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Can I file a bankruptcy and still keep my house?

Posted by James A. Lenes | Sep 11, 2013 | 0 Comments

One of the most frequent questions I receive when speaking to a client considering bankruptcy is whether the client can keep his or her home. While the answer is usually yes, there are certain issues that must be considered before a final answer can be reached. The first issue is how much equity you have in your home. In Connecticut, an individual filing a Chapter 7 bankruptcy is entitled to a $75,000 homestead exemption. A married couple filing a joint petition can claim a $150,000 homestead exemption. This means that as long as your home equity (the value of your home less the amount due on all mortgages and liens) is at or below these amounts, you should be able to keep your home. For example, if a married couple's home is worth $350,000 and they owe $250,000 in mortgages and liens, their equity is only $100,000. Since the couple is entitled to claim a homestead of up to $150,000, the couple should be able to protect all of their equity in bankruptcy and keep their home. On the other hand, if the same couple only owed $150,000 in mortgages and liens, then they would have $200,000 of equity ($350,000 less $150,000). With $200,000 of equity and a homestead exemption of only $150,000, the bankruptcy trustee will want to collect the difference ($50,000) for distribution to creditors. In order to collect the $50,000, the bankruptcy trustee may seek to sell your house.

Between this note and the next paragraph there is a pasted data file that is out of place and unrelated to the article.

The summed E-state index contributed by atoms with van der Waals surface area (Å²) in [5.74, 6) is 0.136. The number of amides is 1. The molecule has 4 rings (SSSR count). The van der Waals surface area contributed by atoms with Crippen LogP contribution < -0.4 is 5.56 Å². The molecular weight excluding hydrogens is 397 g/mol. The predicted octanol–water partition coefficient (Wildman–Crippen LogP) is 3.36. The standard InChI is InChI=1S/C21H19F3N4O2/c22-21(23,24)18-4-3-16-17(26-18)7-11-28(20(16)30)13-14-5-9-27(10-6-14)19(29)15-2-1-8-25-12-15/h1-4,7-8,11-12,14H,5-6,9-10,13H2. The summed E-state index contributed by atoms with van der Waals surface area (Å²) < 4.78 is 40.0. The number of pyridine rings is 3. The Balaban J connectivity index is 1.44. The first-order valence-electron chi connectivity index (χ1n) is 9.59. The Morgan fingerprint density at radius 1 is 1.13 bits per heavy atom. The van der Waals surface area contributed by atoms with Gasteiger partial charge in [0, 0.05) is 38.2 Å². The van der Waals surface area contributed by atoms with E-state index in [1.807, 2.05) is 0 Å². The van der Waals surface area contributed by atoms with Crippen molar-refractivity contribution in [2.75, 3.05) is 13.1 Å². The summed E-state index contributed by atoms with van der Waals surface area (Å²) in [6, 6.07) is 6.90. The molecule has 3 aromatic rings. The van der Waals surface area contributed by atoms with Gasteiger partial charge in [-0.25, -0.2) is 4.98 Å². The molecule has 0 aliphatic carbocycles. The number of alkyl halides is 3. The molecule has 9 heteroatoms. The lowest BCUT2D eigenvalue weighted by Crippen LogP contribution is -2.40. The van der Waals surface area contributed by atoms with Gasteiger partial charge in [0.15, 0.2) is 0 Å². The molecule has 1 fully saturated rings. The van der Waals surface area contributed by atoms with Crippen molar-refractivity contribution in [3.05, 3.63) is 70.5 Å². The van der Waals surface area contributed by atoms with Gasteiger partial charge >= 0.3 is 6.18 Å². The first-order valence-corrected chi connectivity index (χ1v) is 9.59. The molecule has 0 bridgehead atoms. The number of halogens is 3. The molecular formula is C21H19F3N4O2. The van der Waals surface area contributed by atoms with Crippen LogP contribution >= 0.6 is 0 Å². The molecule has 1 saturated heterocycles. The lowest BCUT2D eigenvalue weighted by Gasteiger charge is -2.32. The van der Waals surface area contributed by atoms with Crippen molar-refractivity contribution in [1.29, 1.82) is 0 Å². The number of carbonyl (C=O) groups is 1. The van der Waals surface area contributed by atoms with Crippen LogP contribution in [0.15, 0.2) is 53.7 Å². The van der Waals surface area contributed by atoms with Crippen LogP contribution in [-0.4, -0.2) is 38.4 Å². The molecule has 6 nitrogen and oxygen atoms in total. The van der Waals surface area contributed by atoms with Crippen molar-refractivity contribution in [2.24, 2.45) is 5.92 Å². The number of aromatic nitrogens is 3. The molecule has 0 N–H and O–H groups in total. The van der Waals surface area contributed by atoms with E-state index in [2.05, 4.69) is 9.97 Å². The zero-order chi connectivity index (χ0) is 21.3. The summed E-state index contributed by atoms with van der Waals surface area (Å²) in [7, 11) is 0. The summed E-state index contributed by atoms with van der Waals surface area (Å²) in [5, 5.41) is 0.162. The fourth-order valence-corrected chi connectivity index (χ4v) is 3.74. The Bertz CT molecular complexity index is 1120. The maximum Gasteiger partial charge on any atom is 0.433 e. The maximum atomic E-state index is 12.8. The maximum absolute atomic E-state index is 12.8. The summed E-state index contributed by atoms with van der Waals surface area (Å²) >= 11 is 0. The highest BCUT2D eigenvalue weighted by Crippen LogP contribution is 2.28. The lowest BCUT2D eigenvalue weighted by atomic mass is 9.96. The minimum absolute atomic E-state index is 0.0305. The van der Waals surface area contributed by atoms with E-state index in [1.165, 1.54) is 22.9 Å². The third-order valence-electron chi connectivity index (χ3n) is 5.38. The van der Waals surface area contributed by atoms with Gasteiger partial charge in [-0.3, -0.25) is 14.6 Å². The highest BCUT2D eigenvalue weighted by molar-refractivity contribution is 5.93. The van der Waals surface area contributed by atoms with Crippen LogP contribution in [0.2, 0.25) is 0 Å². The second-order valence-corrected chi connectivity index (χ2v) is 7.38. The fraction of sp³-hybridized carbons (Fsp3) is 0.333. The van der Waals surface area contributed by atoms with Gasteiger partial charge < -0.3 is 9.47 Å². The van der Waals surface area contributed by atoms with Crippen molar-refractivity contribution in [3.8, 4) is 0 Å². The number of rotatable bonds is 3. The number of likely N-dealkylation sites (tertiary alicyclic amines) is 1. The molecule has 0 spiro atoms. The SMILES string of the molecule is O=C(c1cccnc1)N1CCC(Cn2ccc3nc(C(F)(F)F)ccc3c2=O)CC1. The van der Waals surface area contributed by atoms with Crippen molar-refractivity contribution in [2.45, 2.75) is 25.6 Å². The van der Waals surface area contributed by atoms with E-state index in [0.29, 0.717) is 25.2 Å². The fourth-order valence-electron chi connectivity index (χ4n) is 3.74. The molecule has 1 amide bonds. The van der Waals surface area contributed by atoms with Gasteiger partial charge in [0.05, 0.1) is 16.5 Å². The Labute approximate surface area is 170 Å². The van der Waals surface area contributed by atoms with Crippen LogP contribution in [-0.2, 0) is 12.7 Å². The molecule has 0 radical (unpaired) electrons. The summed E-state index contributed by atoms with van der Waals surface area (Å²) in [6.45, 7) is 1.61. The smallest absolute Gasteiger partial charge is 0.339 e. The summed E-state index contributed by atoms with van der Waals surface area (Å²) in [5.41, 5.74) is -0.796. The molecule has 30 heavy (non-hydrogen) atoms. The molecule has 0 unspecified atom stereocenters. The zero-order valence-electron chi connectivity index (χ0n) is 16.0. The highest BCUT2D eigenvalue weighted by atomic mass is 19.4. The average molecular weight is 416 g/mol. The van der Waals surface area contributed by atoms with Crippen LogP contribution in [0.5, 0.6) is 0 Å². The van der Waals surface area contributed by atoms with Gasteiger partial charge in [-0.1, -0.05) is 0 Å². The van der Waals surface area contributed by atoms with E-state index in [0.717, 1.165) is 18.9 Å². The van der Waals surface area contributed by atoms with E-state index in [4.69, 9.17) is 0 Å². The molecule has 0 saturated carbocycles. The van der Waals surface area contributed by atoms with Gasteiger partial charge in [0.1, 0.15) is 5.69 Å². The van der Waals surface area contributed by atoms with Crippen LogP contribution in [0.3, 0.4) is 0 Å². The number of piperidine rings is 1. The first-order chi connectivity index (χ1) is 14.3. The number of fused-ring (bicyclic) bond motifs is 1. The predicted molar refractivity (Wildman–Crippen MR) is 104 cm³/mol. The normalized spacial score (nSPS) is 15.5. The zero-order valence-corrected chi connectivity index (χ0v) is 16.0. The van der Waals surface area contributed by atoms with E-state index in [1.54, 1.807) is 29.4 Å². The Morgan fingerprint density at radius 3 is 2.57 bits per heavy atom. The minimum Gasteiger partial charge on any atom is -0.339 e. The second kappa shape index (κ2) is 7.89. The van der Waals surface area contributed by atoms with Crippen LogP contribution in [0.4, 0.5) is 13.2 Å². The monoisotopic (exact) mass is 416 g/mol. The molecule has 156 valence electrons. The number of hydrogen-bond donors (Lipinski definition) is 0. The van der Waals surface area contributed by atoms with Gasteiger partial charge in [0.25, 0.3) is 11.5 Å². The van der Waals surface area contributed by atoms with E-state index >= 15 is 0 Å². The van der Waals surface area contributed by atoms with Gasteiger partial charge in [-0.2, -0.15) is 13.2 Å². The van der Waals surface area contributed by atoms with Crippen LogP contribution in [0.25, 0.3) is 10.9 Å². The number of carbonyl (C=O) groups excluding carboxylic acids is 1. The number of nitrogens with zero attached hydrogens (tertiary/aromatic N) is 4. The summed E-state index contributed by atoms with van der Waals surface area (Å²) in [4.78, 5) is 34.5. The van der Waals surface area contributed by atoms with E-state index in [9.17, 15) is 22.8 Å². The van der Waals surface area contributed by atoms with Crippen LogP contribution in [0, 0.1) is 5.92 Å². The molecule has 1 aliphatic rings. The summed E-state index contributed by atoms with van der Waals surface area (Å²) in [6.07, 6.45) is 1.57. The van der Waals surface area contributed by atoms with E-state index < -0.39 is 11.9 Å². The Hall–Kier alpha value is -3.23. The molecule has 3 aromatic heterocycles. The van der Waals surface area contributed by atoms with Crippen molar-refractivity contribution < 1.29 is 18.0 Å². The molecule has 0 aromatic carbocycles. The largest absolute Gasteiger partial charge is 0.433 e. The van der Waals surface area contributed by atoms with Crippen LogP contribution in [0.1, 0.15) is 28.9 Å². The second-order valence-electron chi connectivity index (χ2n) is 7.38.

Assuming you do not have too much equity, the next question is whether you are current on your home mortgage. Mortgage lenders tend to commence foreclosure proceedings when a loan is at least three months delinquent. During the recent economic downturn, some lenders have waited longer than three months. If you file a Chapter 7 bankruptcy when you are behind on your mortgage, a lender is very likely to seek permission from the bankruptcy court to commence foreclosure proceedings even if your equity is below the levels discussed above.

In any specific case, there are usually other variables which may ultimately effect whether you can keep your home in bankruptcy. Discussing your situation with a competent attorney is a critical first step. If I can be of assistance in analyzing your bankruptcy questions, or if you have questions relating to other areas of business law, please feel free to call or email me.

About the Author

James A. Lenes

Harking back to the days of the “general practice” lawyer, James A. Lenes has represented individuals and businesses sine 1991 in the areas of personal injury cases, commercial litigation, bankruptcy law, commercial and residential evictions, foreclosures, collections, and real estate litigation, including home improvement contractor disputes and boundary line disputes.

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